The new president of CMA supports more private involvement. This is the trend as worldwide capital searches for new areas of profit. The prison-industrial complex is one noteworthy development now we have new areas of health care being developed as profit centers. This is happening even in so-called socialised or universal health care systems. Contracting out of food services, janitorial services, medical records, are obvious new profit area developments. The CMA proposals simply expand this trend. At the same time it would create a two tier system. Many doctors in Canada support medicare but our system retains the fee for service system and also provides a guaranteed payment avoiding collection problems. It is not surprising that many support it but then no doubt many want more still.
CMA unveils vision for medicare
Last Updated: Tuesday, July 31, 2007 | 12:05 PM ET
The private sector should be contracted to deliver publicly funded health-care services, the president of the Canadian Medical Association (CMA) said in a document released Monday.
In the document released in Charlottetown, association president and P.E.I. cardiologist Dr. Colin McMillan said the private sector could offer a "safety valve" to ensure waiting-time guarantees are met when the public sector is overtaxed.
"There may be a growing role for the private sector in the delivery of publicly funded health care provided that it delivers services in a cost-effective manner."
—Canadian Medical AssociationThe CMA recommends that doctors be allowed to work in both the public and private sectors to maximize the availability of medical services.
CBC "There should be a designated fund wherein people can access as a matter of last resort in the public area their care wherever it can be best delivered, geographically and by subject area," McMillan told CBC News.
To achieve that goal, governments should look to private health care, according to the CMA. "There may be a growing role for the private sector in the delivery of publicly funded health care provided that it delivers services in a cost-effective manner," says the CMA's policy paper, Medicare plus: toward a sustainable publicly funded health-care system in Canada.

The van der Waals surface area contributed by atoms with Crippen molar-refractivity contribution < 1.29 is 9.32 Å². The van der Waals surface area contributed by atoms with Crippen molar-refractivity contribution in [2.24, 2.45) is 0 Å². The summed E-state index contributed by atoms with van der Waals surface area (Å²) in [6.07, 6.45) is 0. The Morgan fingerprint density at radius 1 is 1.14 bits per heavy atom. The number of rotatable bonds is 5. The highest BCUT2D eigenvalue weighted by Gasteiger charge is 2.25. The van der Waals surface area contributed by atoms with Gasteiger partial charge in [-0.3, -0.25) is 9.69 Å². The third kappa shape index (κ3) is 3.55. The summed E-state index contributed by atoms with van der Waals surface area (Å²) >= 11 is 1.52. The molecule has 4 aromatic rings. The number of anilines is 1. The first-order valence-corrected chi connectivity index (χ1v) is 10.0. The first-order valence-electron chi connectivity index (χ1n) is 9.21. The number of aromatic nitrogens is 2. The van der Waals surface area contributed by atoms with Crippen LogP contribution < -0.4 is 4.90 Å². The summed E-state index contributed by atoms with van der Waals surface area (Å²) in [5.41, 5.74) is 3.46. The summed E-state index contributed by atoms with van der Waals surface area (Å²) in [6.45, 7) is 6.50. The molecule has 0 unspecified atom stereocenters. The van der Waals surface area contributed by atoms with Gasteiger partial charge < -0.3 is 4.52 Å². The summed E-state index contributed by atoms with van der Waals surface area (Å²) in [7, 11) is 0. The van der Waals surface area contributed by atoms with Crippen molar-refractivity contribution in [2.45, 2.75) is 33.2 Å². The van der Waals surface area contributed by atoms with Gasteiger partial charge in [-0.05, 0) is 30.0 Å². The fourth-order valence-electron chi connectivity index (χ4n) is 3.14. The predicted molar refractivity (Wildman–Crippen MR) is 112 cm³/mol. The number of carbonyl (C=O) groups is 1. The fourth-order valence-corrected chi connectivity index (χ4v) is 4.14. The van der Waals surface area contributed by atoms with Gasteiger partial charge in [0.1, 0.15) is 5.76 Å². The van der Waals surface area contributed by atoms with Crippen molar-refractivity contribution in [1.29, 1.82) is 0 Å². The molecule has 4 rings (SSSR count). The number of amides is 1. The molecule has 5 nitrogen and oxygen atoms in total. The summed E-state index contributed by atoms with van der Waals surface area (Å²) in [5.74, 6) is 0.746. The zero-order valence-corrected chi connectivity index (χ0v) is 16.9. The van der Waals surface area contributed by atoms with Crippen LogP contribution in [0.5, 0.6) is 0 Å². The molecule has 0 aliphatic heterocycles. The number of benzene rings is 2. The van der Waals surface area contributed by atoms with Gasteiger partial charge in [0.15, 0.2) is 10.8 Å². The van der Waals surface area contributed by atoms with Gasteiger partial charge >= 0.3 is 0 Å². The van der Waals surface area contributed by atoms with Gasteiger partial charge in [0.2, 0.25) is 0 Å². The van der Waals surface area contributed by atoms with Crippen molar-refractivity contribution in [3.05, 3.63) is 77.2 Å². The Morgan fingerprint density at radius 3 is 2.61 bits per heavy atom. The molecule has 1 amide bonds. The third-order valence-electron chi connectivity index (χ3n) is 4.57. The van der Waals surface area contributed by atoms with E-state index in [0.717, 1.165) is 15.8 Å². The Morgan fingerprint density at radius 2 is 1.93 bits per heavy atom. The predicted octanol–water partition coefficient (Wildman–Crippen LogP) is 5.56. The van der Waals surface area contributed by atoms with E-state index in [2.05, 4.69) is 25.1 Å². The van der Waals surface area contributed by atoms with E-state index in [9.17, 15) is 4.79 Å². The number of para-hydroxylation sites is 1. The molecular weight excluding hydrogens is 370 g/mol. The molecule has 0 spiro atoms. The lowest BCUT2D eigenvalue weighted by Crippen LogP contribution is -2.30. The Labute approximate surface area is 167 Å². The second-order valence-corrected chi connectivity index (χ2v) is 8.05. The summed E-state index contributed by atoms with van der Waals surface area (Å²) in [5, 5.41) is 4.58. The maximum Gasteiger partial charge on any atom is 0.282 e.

"As with the public sector, any private-sector involvement in health care must be patient-centred as well as transparent and accountable."
Quebec currently offers this kind of private-sector option on a limited basis, but the CMA wants to see that system expanded across the country.
The plan outlines several key public-private initiatives:
When access to timely care cannot be provided in the publicly funded system, Canadians should be able to use private health insurance to reimburse the cost of care obtained in the private sector.
Governments should establish uniform requirements and regulation where appropriate for measuring quality of care in both public and private settings.
Governments should continually evaluate the quality and cost-effectiveness of public-private delivery options.
Governments should allow physicians to have choice in their practice environments, including the right to opt out of the public health insurance program, provided that patient access to publicly funded care is not compromised.
Governments should examine practice arrangements where physicians are able to work in both the public and private sectors to maximize the availability of medical services.
McMillan said there aren't enough health-care professionals to meet the current demand, and the provinces and Ottawa must work together to increase those numbers.
He would also like to see a closer examination of what medicare should cover in the face of the growing demand for prescription drug therapies and long-term care.
With files from the Canadian Press